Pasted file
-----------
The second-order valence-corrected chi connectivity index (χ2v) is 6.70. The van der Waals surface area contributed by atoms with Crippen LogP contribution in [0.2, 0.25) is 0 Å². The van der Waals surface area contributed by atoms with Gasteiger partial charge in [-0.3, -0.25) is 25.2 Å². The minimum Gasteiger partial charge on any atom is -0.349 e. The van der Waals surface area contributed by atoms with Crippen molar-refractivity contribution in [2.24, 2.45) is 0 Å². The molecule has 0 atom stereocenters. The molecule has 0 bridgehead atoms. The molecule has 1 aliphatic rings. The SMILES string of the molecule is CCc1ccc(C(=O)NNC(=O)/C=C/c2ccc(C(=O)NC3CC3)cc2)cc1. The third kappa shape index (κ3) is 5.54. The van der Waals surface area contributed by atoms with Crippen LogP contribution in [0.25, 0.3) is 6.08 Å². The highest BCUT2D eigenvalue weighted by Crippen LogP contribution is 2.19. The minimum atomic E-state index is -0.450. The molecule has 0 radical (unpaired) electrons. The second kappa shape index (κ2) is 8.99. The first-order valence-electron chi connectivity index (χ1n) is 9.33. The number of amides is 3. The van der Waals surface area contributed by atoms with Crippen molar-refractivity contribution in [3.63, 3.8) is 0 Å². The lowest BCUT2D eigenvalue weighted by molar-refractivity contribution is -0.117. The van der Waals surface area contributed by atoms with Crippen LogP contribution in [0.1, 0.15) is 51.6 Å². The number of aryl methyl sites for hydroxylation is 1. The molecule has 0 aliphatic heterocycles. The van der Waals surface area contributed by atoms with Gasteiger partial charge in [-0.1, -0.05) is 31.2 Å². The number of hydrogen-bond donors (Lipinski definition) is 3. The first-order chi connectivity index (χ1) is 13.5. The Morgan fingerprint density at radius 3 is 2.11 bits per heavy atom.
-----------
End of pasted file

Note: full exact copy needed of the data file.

The second-order valence-corrected chi connectivity index (χ2v) is 6.70. The van der Waals surface area contributed by atoms with Crippen LogP contribution in [0.2, 0.25) is 0 Å². The van der Waals surface area contributed by atoms with Gasteiger partial charge in [-0.3, -0.25) is 25.2 Å². The minimum Gasteiger partial charge on any atom is -0.349 e. The van der Waals surface area contributed by atoms with Crippen molar-refractivity contribution in [2.24, 2.45) is 0 Å². The molecule has 0 atom stereocenters. The molecule has 0 bridgehead atoms. The molecule has 1 aliphatic rings. The SMILES string of the molecule is CCc1ccc(C(=O)NNC(=O)/C=C/c2ccc(C(=O)NC3CC3)cc2)cc1. The third kappa shape index (κ3) is 5.54. The van der Waals surface area contributed by atoms with Crippen LogP contribution in [0.25, 0.3) is 6.08 Å². The highest BCUT2D eigenvalue weighted by Crippen LogP contribution is 2.19. The minimum atomic E-state index is -0.450. The molecule has 0 radical (unpaired) electrons. The second kappa shape index (κ2) is 8.99. The first-order valence-electron chi connectivity index (χ1n) is 9.33. The number of amides is 3. The van der Waals surface area contributed by atoms with Crippen molar-refractivity contribution in [3.63, 3.8) is 0 Å². The lowest BCUT2D eigenvalue weighted by molar-refractivity contribution is -0.117. The van der Waals surface area contributed by atoms with Crippen LogP contribution in [0.1, 0.15) is 51.6 Å². The number of aryl methyl sites for hydroxylation is 1. The molecule has 0 aliphatic heterocycles. The van der Waals surface area contributed by atoms with Gasteiger partial charge in [-0.1, -0.05) is 31.2 Å². The number of hydrogen-bond donors (Lipinski definition) is 3. The first-order chi connectivity index (χ1) is 13.5. The Morgan fingerprint density at radius 3 is 2.11 bits per heavy atom.